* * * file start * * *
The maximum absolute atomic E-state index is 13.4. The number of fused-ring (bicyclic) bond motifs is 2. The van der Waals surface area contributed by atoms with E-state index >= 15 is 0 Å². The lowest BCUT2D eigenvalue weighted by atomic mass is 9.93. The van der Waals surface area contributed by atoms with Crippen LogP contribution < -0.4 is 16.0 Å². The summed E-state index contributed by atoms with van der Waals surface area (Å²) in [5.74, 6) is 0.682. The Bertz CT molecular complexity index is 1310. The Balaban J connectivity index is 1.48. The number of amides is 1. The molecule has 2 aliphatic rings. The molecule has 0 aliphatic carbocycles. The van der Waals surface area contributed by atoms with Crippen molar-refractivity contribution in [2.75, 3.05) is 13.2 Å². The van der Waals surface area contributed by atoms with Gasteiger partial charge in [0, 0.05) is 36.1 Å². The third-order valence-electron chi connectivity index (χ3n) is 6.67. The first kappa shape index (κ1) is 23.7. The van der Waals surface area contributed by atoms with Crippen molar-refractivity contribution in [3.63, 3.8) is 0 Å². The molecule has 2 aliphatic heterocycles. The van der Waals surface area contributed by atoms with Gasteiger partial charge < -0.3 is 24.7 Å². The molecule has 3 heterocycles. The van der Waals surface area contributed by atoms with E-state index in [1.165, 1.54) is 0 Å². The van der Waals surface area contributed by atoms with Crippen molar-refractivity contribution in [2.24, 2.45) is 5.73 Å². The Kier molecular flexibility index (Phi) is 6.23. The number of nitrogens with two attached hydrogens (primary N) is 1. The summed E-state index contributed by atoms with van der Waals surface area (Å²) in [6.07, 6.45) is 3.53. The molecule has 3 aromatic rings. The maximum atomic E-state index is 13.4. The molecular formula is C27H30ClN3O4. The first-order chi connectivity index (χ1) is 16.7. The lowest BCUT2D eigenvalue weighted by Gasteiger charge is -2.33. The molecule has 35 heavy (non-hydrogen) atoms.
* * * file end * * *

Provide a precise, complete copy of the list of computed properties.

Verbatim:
The maximum absolute atomic E-state index is 13.4. The number of fused-ring (bicyclic) bond motifs is 2. The van der Waals surface area contributed by atoms with E-state index >= 15 is 0 Å². The lowest BCUT2D eigenvalue weighted by atomic mass is 9.93. The van der Waals surface area contributed by atoms with Crippen LogP contribution < -0.4 is 16.0 Å². The summed E-state index contributed by atoms with van der Waals surface area (Å²) in [5.74, 6) is 0.682. The Bertz CT molecular complexity index is 1310. The Balaban J connectivity index is 1.48. The number of amides is 1. The molecule has 2 aliphatic rings. The molecule has 0 aliphatic carbocycles. The van der Waals surface area contributed by atoms with Crippen molar-refractivity contribution in [2.75, 3.05) is 13.2 Å². The van der Waals surface area contributed by atoms with Gasteiger partial charge in [0, 0.05) is 36.1 Å². The third-order valence-electron chi connectivity index (χ3n) is 6.67. The first kappa shape index (κ1) is 23.7. The van der Waals surface area contributed by atoms with Crippen molar-refractivity contribution in [3.63, 3.8) is 0 Å². The molecule has 2 aliphatic heterocycles. The van der Waals surface area contributed by atoms with Gasteiger partial charge < -0.3 is 24.7 Å². The molecule has 3 heterocycles. The van der Waals surface area contributed by atoms with E-state index in [1.165, 1.54) is 0 Å². The van der Waals surface area contributed by atoms with Crippen molar-refractivity contribution in [2.24, 2.45) is 5.73 Å². The Kier molecular flexibility index (Phi) is 6.23. The number of nitrogens with two attached hydrogens (primary N) is 1. The summed E-state index contributed by atoms with van der Waals surface area (Å²) in [6.07, 6.45) is 3.53. The molecule has 3 aromatic rings. The maximum atomic E-state index is 13.4. The molecular formula is C27H30ClN3O4. The first-order chi connectivity index (χ1) is 16.7. The lowest BCUT2D eigenvalue weighted by Gasteiger charge is -2.33. The molecule has 35 heavy (non-hydrogen) atoms.